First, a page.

The EPA released a study Thursday noting that hydraulic fracturing, or “fracking” does not cause widespread or systemic pollution to drinking water, contrary to what environmental activists have claimed.
Tagged: Hydraulic fracturing
In today’s edition of The Heartland Daily Podcast, H. Sterling Burnett, managing editor of Environment & Climate News speaks with Gary Stone. Stone is vice-president of engineering at FiveStates Energy in Dallas. In this podcast, Stone discusses the economic and political challenges that face the modern oil and gas industry.
In today’s edition of The Heartland Institute Daily Podcast, Research Fellow Isaac Orr speaks with Jessica Sena. Sena is the communications director at the Montana Petroleum Association. In this podcast, Sena gives listeners an inside look at what is happening in the Bakken region of North Dakota and Montana.
As hydraulic fracturing and Canadian oil sands development sent North American petroleum production soaring, new pipelines were approved and constructed, including the Keystone system’s first three phases. They augmented 2.5 million miles of liquid petroleum, gas transmission and gas distribution pipelines that already crisscross the U.S.
Throughout the United States, especially in communities with existing or potential oil-and-gas development, outside groups have moved in with a vengeance and agitated the population—resulting in bans against all exploration for hydrocarbons and/or the use of hydraulic fracturing. Expensive lawsuits have been filed and courts have repeatedly declared such bans as “unconstitutional.” The newest domino to fall is in Texas where Governor Greg Abbott, on May 18, signed House Bill 40 (HB40)—also known as the Denton Fracking Bill—which clarifies that an “oil and gas operation is subject to the exclusive jurisdiction of the state.”
Democratic Party strategist Robert Weiner claims inexpensive domestic oil production via hydraulic fracturing will cause a new Great Depression, yet exactly the opposite is true. Writing in the Lynchburg, Virginia-based News & Advance, Weiner and his colleague Hannah Coombs strangely argue that Americans taking advantage of abundant, affordable energy resources is bad for the economy and will destroy our standard of living. In reality, Weiner and Coombs provide a perfect illustration about how anti-science, anti-fossil fuel hysteria drives leftist crusades against global warming, domestic oil production, and other asserted environmental causes.
In today’s edition of The Heartland Daily Podcast, we listen in as Research Fellow Isaac Orr joins the Morning Martini show to discuss the politics and policies of hydraulic fracturing. Orr caught up with Morning Martini while attending the Wisconsin Conservative Action sideshow.
In today’s edition of The Heartland Daily Podcast, Research Fellow Isaac Orr and Research Fellow Bette Grande discuss earthquakes and their relationship with hydraulic fracturing. Grande also gives the listeners an inside look at the state of oil production in North Dakota as a result of low oil prices.
In today’s edition of The Heartland Daily Podcast, Research Fellow Isaac Orr talks with Dave Quast. Quast is the California Director of Energy In Depth. Quast and Orr discuss the a range of issues pertaining to California’s water supply.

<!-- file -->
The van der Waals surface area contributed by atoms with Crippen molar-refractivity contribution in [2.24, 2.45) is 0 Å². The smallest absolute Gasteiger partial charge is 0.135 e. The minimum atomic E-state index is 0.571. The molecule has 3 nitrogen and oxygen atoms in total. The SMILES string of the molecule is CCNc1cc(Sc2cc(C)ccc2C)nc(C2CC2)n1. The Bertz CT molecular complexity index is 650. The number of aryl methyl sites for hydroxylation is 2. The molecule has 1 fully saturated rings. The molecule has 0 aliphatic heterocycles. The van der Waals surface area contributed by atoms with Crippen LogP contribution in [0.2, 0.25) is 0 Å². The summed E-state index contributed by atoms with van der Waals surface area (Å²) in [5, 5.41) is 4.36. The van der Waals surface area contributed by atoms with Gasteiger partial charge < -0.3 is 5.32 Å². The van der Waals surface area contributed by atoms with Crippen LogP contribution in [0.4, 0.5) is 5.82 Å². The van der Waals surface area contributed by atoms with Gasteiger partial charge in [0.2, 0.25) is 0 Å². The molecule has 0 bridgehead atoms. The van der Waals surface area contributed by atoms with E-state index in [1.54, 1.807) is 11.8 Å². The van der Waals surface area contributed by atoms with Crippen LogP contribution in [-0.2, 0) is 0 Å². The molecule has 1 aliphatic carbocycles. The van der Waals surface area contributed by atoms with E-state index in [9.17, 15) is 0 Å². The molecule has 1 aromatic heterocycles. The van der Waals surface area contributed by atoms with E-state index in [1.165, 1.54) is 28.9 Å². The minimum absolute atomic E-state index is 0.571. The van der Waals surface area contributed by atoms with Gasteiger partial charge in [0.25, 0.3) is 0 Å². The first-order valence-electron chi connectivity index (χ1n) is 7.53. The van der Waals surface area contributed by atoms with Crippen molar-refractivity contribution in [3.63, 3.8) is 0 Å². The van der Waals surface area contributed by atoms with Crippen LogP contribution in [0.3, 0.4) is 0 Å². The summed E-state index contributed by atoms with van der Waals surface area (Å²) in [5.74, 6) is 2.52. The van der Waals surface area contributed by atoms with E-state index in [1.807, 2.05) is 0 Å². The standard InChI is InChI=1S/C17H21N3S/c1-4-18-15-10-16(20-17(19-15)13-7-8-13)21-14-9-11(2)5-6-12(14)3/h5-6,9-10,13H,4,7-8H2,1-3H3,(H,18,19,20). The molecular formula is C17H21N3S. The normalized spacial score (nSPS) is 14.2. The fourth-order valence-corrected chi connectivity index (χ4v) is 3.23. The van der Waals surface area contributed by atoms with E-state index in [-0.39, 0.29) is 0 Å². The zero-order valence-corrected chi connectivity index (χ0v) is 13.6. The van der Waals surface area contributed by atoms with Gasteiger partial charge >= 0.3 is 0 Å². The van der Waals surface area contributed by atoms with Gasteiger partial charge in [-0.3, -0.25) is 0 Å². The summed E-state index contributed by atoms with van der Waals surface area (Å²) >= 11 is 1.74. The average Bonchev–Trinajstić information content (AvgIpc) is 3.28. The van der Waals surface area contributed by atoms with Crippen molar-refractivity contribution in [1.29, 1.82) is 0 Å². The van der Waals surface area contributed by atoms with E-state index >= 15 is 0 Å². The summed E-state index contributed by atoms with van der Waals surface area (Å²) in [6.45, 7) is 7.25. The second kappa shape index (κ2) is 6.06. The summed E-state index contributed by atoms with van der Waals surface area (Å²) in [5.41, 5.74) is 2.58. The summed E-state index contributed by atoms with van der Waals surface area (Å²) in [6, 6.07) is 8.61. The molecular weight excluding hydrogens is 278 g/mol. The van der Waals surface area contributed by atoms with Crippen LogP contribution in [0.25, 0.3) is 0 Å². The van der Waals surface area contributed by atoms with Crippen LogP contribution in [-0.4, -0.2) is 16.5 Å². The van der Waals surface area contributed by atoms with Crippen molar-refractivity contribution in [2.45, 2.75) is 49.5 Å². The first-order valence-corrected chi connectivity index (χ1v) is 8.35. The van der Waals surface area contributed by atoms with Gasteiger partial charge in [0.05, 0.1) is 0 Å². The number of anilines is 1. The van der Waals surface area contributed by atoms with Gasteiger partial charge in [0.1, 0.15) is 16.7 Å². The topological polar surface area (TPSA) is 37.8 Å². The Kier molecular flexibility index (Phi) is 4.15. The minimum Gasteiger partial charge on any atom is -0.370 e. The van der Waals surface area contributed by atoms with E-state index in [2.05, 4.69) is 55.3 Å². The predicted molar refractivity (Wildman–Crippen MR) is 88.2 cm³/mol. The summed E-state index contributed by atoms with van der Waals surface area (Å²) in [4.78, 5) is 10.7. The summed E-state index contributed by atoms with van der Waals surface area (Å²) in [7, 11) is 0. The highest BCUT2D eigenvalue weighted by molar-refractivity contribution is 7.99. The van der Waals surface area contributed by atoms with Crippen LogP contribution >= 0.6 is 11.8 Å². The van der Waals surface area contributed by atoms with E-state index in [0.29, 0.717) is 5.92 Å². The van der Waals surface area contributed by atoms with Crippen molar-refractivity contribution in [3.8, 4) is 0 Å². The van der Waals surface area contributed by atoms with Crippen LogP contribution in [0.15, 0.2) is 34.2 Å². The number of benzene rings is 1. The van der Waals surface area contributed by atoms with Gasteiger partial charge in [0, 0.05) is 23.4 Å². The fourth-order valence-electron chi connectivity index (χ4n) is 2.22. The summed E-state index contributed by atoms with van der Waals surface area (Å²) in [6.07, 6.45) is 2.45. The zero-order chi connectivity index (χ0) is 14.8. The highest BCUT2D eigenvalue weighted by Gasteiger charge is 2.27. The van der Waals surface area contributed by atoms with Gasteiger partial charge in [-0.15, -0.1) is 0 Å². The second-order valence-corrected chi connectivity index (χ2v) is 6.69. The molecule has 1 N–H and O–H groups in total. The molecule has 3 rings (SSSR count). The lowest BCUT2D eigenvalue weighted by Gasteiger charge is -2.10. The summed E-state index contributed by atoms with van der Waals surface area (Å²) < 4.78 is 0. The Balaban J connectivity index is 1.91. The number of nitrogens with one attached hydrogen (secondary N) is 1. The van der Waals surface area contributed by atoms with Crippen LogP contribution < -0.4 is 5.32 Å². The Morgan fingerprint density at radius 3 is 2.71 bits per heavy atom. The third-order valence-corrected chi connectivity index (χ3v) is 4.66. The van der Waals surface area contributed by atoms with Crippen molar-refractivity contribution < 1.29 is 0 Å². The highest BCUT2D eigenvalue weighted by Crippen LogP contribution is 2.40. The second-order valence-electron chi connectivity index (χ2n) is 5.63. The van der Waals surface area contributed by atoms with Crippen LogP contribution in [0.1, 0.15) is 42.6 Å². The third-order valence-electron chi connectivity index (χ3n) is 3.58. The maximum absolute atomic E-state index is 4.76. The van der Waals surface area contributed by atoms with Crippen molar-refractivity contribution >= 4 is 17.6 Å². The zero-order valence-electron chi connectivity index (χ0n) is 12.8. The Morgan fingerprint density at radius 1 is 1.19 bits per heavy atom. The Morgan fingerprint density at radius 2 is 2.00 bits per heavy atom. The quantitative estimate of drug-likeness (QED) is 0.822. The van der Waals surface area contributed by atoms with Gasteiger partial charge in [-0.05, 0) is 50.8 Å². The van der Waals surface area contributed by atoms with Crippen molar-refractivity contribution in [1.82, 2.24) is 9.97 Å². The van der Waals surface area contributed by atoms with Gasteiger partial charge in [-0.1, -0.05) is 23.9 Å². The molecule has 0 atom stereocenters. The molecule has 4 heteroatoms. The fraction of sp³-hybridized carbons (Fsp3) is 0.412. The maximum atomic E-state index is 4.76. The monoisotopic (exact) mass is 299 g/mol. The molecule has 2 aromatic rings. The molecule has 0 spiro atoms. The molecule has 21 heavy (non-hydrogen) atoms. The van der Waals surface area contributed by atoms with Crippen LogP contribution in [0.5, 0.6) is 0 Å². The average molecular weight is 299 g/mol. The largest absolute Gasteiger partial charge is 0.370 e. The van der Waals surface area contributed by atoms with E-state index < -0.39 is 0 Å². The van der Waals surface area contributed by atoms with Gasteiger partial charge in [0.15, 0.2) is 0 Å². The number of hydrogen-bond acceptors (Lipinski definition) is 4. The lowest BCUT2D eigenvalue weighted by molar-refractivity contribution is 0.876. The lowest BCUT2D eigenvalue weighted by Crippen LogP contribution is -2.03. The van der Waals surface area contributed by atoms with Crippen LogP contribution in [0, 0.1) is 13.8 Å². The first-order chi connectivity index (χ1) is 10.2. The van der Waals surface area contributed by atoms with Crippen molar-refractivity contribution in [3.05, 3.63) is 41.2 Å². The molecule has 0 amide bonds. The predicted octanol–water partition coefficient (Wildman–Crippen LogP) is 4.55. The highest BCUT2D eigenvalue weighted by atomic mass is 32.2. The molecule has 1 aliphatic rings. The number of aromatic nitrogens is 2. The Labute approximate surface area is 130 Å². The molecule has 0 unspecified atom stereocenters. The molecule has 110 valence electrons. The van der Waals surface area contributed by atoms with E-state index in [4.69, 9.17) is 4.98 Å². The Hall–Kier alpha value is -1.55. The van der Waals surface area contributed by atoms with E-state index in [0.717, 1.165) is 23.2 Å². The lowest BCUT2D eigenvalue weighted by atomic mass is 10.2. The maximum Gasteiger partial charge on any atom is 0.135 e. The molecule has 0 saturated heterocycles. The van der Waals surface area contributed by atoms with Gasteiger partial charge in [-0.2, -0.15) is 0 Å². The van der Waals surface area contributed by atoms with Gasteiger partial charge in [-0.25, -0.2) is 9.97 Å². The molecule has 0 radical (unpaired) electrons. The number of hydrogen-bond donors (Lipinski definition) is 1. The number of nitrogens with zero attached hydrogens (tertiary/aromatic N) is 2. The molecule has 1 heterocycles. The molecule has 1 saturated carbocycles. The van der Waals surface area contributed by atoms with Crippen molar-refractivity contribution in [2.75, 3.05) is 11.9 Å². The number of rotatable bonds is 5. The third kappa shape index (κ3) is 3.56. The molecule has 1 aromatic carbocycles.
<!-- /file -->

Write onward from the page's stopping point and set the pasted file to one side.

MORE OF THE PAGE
Recently, Science Director for The Heartland Institute, Jay Lehr,Ph.D, was on Fox’s Your World with Neil Cavuto to discuss new regulations on hydraulic fracturing. Lehr was joined by The Accountability Project’s president Nomiki Konst. As you can see in the clip above, Lehr and Konst have very different views on the safety and reliability of fracking.
How would you feel if you or your child became sick with a potentially deadly disease such as the measles, mumps, or whooping cough because the governor of your state banned the vaccines preventing these diseases in deference to a small yet vocal group of anti-vaccination activists who claimed these vaccines cause autism, even though the “science” they cite has been thoroughly discredited?
Talk about the Norfolk terrier tail wagging the Great Dane. If they are to have any hope of winning their party’s nomination, Republican presidential hopefuls better support ethanol mandates, Hawkeye State politicos told potential candidates at the recent Iowa Agricultural Summit in Des Moines.
Isaac Orr, a Research Fellow for energy and environmental policy gave a talk on hydraulic fracturing (fracking) and frac sand mining in Appleton, Wisconsin as part of the Fox Valley Conservative Forum series.
Two technologies—hydraulic fracturing, also known as “fracking,” and horizontal drilling—have transformed the United States from an also-ran into a frontrunner in terms of energy production. These breakthroughs allow scientists to tap previously uneconomic reserves of oil and natural gas, making the United States the world’s largest producer of both vital energy sources.
Responding to the announcement by New York Governor Andrew Cuomo that the state would ban fracking, Ms. Noon joined others, bringing their expertise to bear on a topic that remains a concern only because environmentalist enemies of energy in America continue to lie about it every chance they get.